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Finder’s Housing Market Report: Navigating Refinancing in 2023

Finder's Housing Market Report seeks to better understand the behaviours and attitudes of Australian refinancers.

Front page of Finder's 2023 Housing Market Report

Finder's Refinancing Report combines lending data with a survey of over 1,000 Australians who have recently refinanced their mortgage, or are planning to. This report seeks to better understand the behaviours and attitudes of the growing market of refinancers.

Key findings

  • 60% of respondents were stressed about their mortgage before refinancing, falling to 49% after refinancing.
  • The average refinancer had a variable rate of 5.01% before refinancing. After refinancing this dropped to 4.78%.
  • 76% of refinancers say that the cost of living crisis has pushed them to look outside of the Big Four banks.
  • The average loan size for a millennial planning to refinance is $412,581 – almost double baby boomers ($240,422).
  • 1 in 5 (18%) respondents are not confident and 63% are only slightly confident in their knowledge of refinancing.
  • 1 in 4 (24%) women are not confident in their knowledge of refinancing compared to only 1 in 10 (10%) men.

Record-breaking refinance figures

In late 2020 the Reserve Bank of Australia (RBA) lowered the the cash rate target to just 0.1%. This move spurred many Aussies to refinance to incredibly low interest rates. When the RBA began rapidly raising the cash rate in 2022, even more borrowers rushed to refinance as their home loans became more expensive.

The number of refinancers and the value of their loans has grown significantly.

  • In July 2019 the average refinancer's home loan was $395,059.
  • In June 2023 this had risen to $507,053, a 28% increase in 4 years.
  • In June 2023 the total monthly value of refinanced home loans peaked at $22 billion.

More refinancers are leaving their old lender behind

In July 2019 just over half (52%) of refinancers were external refinancers, rather than internal refinancers getting a new loan from their current lender. By July 2023, almost three-quarters of refinancers (72%) were external refinancers.

A home loan is a gigantic debt. But a properly managed home loan with a reasonable rate and features that suit a borrower's needs is also an incredibly useful financial tool and a means for people to achieve a greater level of financial freedom. In the current environment of higher rates and inflation, refinancing has never been a more important decision.

Richard Whitten

Richard Whitten
Money editor

Mortgage stress persists even after refinancing

  • 60% of homeowners were stressed about their home loans in the 3 months leading up refinancing.
  • This fell to 49% after borrowers refinanced.

This suggests that even refinancing is not enough to fully relieve mortgage pressures in the face of a wider cost of living crunch.

Refinancers are not saving as much money as they could when switching

  • The average refinancer had a variable rate of 5.01% before refinancing.
  • After refinancing the average new variable rate was 4.78%, or a 23 basis point reduction.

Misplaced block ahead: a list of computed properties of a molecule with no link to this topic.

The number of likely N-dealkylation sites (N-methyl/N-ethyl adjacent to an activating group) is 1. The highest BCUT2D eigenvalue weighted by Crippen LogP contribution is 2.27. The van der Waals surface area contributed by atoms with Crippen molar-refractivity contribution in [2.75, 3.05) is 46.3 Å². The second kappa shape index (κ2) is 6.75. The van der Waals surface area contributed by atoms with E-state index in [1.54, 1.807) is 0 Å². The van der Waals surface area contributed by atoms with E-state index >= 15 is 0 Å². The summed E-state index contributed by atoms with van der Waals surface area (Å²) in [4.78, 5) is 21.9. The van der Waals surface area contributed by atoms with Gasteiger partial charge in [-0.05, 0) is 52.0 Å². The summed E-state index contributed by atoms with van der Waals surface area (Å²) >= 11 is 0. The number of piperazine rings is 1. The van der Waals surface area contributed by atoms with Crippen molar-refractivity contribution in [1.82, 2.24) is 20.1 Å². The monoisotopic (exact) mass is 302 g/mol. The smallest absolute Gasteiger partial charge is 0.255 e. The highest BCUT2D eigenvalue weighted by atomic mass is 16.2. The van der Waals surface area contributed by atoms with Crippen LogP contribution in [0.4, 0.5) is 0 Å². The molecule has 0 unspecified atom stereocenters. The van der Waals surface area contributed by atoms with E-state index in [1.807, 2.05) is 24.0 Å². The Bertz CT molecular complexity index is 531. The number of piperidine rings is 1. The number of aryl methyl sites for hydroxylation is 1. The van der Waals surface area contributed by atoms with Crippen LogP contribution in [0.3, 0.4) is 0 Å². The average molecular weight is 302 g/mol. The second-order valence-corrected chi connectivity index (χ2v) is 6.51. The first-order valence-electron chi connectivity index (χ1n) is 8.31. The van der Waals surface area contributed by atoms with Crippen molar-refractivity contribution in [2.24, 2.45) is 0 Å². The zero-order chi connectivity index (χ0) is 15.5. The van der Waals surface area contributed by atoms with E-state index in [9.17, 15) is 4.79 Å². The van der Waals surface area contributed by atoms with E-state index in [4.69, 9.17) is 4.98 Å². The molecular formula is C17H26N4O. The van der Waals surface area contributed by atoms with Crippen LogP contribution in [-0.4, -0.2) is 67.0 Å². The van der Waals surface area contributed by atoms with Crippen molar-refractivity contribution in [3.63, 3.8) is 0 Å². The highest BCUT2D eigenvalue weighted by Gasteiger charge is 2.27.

• Assuming a borrower had the average refinancer loan balance of $507,053 and was switching from one 30-year loan term to another, that lower rate would save a borrower $71 a month.

Even after going through the home loan process at least once before, borrowers are in need of support and education when it comes to refinancing and finding the best deal.

No loyalty to lenders when looking for a better deal

  • 76% of refinancers say that the cost of living crisis has pushed them to look outside of the Big Four banks.
  • Only 8% say they already bank outside the Big Four.
  • 2 in 3 future refinancers (64%) plan to lock in their loan with a different lender.

Mortgage stress drives refinancing, especially among millennials

  • 64% of millennial borrowers looking to refinance are doing so because of cost of living pressures.
  • The average loan size for a Millennials planning to refinance is $412,581.
  • This is almost double the average loan size for Baby Boomers ($240,422).

This is likely due to baby boomers buying when prices were lower, and having their loans for a longer time, allowing them to pay off more of their debt.

For homeowners, a proactive approach to financial management is paramount. Regularly reviewing and comparing home loan options ensures alignment with financial goals, while utilising digital platforms and comparison sites can simplify and demystify the refinancing process.

Graham Cooke

Graham Cooke
Money expert

There is a gender confidence gap among refinancers

  • 76% of men manage the mortgage in their household. Only 56% of women manage the mortgage in their household.
  • 24% of women are not confident at all in their knowledge of refinancing. For men this drops to 10%.
  • 26% of men feel confident about refinancing. Only 14% of women say the same.

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Written by

Joshua Godfrey

Joshua Godfrey is an insights analyst for Finder. Josh examines the issues currently affecting Australians. He manages Finder's monthly Consumer Sentiment Tracker and quarterly reports. He has a Bachelor of Business and Diploma in Innovation from the University of Technology, Sydney where he studied finance and marketing. See full profile

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